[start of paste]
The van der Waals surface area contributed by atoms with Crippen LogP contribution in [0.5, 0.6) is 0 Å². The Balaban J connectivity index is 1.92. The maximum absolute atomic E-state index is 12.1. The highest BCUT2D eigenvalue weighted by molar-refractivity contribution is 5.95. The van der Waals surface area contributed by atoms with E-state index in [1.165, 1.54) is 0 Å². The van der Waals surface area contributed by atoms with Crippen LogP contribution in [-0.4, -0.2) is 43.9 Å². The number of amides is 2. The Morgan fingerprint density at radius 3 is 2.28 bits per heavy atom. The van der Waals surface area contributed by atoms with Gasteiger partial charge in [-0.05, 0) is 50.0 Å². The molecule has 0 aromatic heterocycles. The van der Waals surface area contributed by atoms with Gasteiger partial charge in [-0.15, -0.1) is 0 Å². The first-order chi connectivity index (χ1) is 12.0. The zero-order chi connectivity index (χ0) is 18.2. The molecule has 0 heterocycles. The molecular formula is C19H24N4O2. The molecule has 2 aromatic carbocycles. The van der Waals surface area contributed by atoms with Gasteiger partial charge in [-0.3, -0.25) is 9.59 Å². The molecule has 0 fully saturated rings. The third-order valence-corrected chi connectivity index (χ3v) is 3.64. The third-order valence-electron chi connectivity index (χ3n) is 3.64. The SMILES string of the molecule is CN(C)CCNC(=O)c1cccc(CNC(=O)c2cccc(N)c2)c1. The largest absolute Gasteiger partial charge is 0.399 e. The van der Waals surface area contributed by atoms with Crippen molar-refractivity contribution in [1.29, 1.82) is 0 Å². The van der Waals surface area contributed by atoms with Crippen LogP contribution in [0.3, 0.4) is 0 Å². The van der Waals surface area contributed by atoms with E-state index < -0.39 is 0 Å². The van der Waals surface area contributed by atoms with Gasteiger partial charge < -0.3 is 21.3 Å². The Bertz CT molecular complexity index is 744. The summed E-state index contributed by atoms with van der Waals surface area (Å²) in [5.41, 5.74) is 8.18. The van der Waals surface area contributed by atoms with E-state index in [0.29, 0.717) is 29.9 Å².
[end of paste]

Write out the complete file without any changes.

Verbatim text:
The van der Waals surface area contributed by atoms with Crippen LogP contribution in [0.5, 0.6) is 0 Å². The Balaban J connectivity index is 1.92. The maximum absolute atomic E-state index is 12.1. The highest BCUT2D eigenvalue weighted by molar-refractivity contribution is 5.95. The van der Waals surface area contributed by atoms with E-state index in [1.165, 1.54) is 0 Å². The van der Waals surface area contributed by atoms with Crippen LogP contribution in [-0.4, -0.2) is 43.9 Å². The number of amides is 2. The Morgan fingerprint density at radius 3 is 2.28 bits per heavy atom. The van der Waals surface area contributed by atoms with Gasteiger partial charge in [-0.05, 0) is 50.0 Å². The molecule has 0 aromatic heterocycles. The van der Waals surface area contributed by atoms with Gasteiger partial charge in [-0.15, -0.1) is 0 Å². The first-order chi connectivity index (χ1) is 12.0. The zero-order chi connectivity index (χ0) is 18.2. The molecule has 0 heterocycles. The molecular formula is C19H24N4O2. The molecule has 2 aromatic carbocycles. The van der Waals surface area contributed by atoms with Gasteiger partial charge in [-0.3, -0.25) is 9.59 Å². The molecule has 0 fully saturated rings. The third-order valence-corrected chi connectivity index (χ3v) is 3.64. The third-order valence-electron chi connectivity index (χ3n) is 3.64. The SMILES string of the molecule is CN(C)CCNC(=O)c1cccc(CNC(=O)c2cccc(N)c2)c1. The largest absolute Gasteiger partial charge is 0.399 e. The van der Waals surface area contributed by atoms with Crippen molar-refractivity contribution in [1.29, 1.82) is 0 Å². The van der Waals surface area contributed by atoms with Crippen LogP contribution in [0.3, 0.4) is 0 Å². The van der Waals surface area contributed by atoms with E-state index < -0.39 is 0 Å². The van der Waals surface area contributed by atoms with Gasteiger partial charge < -0.3 is 21.3 Å². The Bertz CT molecular complexity index is 744. The summed E-state index contributed by atoms with van der Waals surface area (Å²) in [5.41, 5.74) is 8.18. The van der Waals surface area contributed by atoms with E-state index in [0.29, 0.717) is 29.9 Å².